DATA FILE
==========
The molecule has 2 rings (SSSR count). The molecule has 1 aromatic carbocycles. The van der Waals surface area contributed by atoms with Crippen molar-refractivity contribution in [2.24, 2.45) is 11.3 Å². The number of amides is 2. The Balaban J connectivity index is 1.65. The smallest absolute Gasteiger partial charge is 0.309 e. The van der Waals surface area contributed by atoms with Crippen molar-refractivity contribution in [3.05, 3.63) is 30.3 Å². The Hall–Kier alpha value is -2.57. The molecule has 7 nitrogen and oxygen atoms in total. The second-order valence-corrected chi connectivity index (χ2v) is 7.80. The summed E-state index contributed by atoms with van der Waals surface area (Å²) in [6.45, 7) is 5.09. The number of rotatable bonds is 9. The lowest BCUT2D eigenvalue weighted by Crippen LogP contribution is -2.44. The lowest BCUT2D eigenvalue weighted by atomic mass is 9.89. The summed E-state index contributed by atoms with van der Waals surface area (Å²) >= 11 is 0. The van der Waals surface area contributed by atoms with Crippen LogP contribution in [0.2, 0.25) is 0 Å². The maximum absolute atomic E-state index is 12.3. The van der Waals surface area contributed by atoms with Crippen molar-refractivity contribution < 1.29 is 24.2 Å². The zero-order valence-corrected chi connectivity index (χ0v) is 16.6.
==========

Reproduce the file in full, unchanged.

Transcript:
The molecule has 2 rings (SSSR count). The molecule has 1 aromatic carbocycles. The van der Waals surface area contributed by atoms with Crippen molar-refractivity contribution in [2.24, 2.45) is 11.3 Å². The number of amides is 2. The Balaban J connectivity index is 1.65. The smallest absolute Gasteiger partial charge is 0.309 e. The van der Waals surface area contributed by atoms with Crippen molar-refractivity contribution in [3.05, 3.63) is 30.3 Å². The Hall–Kier alpha value is -2.57. The molecule has 7 nitrogen and oxygen atoms in total. The second-order valence-corrected chi connectivity index (χ2v) is 7.80. The summed E-state index contributed by atoms with van der Waals surface area (Å²) in [6.45, 7) is 5.09. The number of rotatable bonds is 9. The lowest BCUT2D eigenvalue weighted by Crippen LogP contribution is -2.44. The lowest BCUT2D eigenvalue weighted by atomic mass is 9.89. The summed E-state index contributed by atoms with van der Waals surface area (Å²) >= 11 is 0. The van der Waals surface area contributed by atoms with Crippen LogP contribution in [0.2, 0.25) is 0 Å². The maximum absolute atomic E-state index is 12.3. The van der Waals surface area contributed by atoms with Crippen molar-refractivity contribution < 1.29 is 24.2 Å². The zero-order valence-corrected chi connectivity index (χ0v) is 16.6.